From Longman Dictionary of Contemporary EnglishChristmasChrist‧mas /ˈkrɪsməs/ ●●● S2 W2 noun [countable, uncountable] 🔊 🔊 TMCthe period of time around December 25th, the day when Christians celebrate the birth of Christat Christmas 🔊 We’ll see you at Christmas.over Christmas 🔊 I’ll be in Scotland over Christmas. 🔊 Are you going home for Christmas? 🔊 a Christmas present 🔊 the Christmas holidays 🔊 Merry Christmas and a happy New Year everyone!COLLOCATIONSadjectivesHappy/Merry Christmas! (=something you say to people at Christmas)I just called in to say ‘Happy Christmas’.a good/nice ChristmasDid you have a good Christmas?a family ChristmasWe always have a family Christmas at home.a traditional ChristmasMum likes to have a traditional Christmas for all the family.a white Christmas (=with snow on the ground)We haven’t had a white Christmas in England for years.verbshave/spend ChristmasNo one wants to spend Christmas alone.celebrate ChristmasHow does your family usually celebrate Christmas?give somebody something for ChristmasWhat can I give Dad for Christmas?get something for ChristmasI got a new watch for Christmas.wish somebody a happy Christmas (=say that you hope someone enjoys Christmas)They wished us a happy Christmas and left.Christmas + NOUNChristmas dinner/lunch (=a special meal on Christmas Day)All the family come to our house for Christmas dinner.a Christmas cardShe sends me a Christmas card every year.a Christmas presentThe children couldn’t wait to open their Christmas presents.a Christmas tree (=a decorated tree that people have in their homes at Christmas)Put the gifts under the Christmas tree.a Christmas party (=a party held around Christmas)What are you wearing for the Christmas party?a Christmas carol (=a Christian song sung at Christmas)Children go from door to door singing Christmas carols.Christmas decorations (=things to decorate a house, shop, or town at Christmas)When do you put your Christmas decorations up?Christmas lights (=lights in the streets at Christmas, or on the Christmas tree)We went to see the Christmas lights in New York.Christmas shopping (=for presents for people)Have you done your Christmas shopping yet?the Christmas season/period (=the days around and including Christmas Day)Most stores need extra staff during the Christmas season.the Christmas holiday (=the time that people are not working during the Christmas period)We weren’t at school because it was the Christmas holiday.GRAMMAR: Patterns with Christmasat Christmas• You use at Christmas when saying that something happens during the Christmas holiday period: I’ll see you at Christmas. ✗Don’t say: I’ll see you on Christmas.• You can also say at Christmas time: At Christmas time, the whole family gets together.on Christmas Day• You say on Christmas Day when saying that something happens on December 25th: I have to work on Christmas Day. ✗Don’t say: I have to work at Christmas Day.for Christmas• You get a present for Christmas: He gave me a new watch for Christmas. ✗Don’t say: He gave me a new watch on Christmas.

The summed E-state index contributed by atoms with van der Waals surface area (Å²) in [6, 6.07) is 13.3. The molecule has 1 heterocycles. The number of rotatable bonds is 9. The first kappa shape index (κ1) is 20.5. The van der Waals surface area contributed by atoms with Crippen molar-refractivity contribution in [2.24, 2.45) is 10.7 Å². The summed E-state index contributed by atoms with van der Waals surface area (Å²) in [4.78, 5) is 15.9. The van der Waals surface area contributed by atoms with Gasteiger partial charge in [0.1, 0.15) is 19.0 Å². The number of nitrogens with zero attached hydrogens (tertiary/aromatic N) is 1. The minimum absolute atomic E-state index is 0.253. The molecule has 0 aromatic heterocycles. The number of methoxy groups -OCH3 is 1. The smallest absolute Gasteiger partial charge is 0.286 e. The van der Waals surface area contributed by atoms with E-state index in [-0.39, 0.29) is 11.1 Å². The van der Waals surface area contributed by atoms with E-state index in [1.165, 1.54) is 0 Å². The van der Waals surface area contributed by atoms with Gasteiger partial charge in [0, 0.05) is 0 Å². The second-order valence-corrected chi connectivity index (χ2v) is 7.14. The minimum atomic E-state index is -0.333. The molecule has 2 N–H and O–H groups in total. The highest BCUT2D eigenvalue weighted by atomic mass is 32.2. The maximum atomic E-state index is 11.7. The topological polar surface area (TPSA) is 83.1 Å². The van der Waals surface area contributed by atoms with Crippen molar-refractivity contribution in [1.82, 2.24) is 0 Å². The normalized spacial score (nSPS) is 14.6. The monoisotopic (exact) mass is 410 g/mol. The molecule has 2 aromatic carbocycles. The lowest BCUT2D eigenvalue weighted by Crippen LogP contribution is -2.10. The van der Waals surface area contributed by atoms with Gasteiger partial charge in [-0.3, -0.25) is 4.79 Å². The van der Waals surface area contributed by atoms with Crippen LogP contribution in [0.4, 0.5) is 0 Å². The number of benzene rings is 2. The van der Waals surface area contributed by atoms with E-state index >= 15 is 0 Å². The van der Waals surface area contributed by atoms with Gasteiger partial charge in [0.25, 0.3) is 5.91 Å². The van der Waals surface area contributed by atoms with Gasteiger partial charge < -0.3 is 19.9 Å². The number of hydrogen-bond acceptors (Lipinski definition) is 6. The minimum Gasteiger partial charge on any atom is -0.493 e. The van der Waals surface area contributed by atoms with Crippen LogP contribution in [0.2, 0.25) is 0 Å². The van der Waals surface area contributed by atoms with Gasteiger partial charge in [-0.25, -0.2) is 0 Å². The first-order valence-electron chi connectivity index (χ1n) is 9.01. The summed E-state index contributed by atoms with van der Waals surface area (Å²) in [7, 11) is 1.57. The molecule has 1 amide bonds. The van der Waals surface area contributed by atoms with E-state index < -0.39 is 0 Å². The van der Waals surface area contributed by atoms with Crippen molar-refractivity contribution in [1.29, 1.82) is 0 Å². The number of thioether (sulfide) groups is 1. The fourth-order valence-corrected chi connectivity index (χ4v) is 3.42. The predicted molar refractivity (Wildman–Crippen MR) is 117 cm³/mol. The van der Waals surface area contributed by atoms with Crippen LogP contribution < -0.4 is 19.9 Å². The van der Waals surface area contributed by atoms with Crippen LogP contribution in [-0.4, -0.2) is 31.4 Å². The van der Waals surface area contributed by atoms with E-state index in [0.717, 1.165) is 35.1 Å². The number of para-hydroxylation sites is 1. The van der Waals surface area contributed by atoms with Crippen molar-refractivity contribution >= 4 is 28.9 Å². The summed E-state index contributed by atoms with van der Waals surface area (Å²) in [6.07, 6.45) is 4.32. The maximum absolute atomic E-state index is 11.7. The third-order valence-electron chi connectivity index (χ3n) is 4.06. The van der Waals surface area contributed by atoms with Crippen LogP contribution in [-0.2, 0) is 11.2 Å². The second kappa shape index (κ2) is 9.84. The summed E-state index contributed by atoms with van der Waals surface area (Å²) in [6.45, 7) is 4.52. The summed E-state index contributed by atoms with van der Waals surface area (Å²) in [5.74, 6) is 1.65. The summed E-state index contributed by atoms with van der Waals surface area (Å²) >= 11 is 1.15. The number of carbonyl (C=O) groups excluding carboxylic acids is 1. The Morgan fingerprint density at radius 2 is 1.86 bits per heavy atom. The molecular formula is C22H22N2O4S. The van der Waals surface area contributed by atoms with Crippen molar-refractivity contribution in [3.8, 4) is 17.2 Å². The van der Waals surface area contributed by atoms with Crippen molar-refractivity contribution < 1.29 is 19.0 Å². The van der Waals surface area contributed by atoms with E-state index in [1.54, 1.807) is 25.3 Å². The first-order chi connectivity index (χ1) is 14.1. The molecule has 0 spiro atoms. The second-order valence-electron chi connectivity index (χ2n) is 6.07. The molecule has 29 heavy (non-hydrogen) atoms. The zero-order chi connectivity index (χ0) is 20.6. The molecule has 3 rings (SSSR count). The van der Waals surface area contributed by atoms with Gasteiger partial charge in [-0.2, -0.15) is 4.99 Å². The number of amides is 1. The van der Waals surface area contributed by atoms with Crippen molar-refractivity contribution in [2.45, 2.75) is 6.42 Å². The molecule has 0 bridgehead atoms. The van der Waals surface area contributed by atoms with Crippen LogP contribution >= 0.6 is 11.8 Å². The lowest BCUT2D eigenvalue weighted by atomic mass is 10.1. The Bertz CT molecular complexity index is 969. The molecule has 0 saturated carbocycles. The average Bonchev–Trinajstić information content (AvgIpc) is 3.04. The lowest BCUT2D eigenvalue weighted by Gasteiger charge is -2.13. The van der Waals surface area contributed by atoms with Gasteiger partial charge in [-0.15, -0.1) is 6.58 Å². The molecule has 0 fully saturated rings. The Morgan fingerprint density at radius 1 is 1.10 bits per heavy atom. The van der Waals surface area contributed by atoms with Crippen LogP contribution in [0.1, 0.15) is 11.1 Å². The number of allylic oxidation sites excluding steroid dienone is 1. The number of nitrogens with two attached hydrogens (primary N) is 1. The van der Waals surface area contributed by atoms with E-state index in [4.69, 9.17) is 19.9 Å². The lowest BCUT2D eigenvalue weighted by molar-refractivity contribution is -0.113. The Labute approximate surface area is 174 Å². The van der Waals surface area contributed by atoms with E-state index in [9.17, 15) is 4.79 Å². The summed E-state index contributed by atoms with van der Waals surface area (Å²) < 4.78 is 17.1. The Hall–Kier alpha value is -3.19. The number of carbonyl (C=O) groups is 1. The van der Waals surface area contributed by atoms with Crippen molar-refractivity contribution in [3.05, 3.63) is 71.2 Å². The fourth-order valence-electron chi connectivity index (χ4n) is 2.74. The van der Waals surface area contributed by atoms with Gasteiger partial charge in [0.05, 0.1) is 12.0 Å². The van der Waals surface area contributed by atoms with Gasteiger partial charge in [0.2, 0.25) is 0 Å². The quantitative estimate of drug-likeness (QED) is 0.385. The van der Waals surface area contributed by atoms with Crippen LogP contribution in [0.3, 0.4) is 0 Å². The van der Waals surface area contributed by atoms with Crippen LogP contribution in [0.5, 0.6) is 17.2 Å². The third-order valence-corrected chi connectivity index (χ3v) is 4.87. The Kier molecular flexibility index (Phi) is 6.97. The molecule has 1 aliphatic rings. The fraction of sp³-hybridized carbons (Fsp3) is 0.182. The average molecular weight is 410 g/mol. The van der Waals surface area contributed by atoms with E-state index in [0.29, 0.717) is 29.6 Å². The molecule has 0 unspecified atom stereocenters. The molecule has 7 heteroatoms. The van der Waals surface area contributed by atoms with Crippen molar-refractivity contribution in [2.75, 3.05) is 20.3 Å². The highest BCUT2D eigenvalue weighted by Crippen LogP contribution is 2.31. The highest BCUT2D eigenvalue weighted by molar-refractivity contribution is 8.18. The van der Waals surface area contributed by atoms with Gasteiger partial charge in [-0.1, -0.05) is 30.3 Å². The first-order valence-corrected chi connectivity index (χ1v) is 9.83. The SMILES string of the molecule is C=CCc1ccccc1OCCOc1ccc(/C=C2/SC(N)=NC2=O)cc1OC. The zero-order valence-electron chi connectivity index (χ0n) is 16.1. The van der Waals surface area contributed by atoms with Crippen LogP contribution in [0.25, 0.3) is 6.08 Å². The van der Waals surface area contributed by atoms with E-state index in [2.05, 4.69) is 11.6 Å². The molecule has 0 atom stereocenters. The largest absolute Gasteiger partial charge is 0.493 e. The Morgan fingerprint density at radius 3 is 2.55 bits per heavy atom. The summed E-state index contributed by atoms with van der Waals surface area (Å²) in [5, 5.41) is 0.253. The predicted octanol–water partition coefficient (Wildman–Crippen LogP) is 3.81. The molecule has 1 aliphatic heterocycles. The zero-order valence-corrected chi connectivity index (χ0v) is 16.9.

Examples from the CorpusChristmas• The annual Christmas program, with full tuxedoed orchestra, sets, choreography and Broadway-caliber costumes, was standing room only.• Last winter featured tartan themes, while metallic Sixties dresses and lurex tops were popular at Christmas.• Piling for the new bridge was completed by Christmas.• It's getting nearly Christmas now.• Julie went snowboarding over Christmas.• The first time I see him is at the Christmas bonfire, when I am in the ninth grade.• And to think when Peggy was little Gran wouldn't let me switch on the tree lights until Christmas Eve.• The consumer electronics industry suffered through one of its worst Christmas seasons in decades in 1996.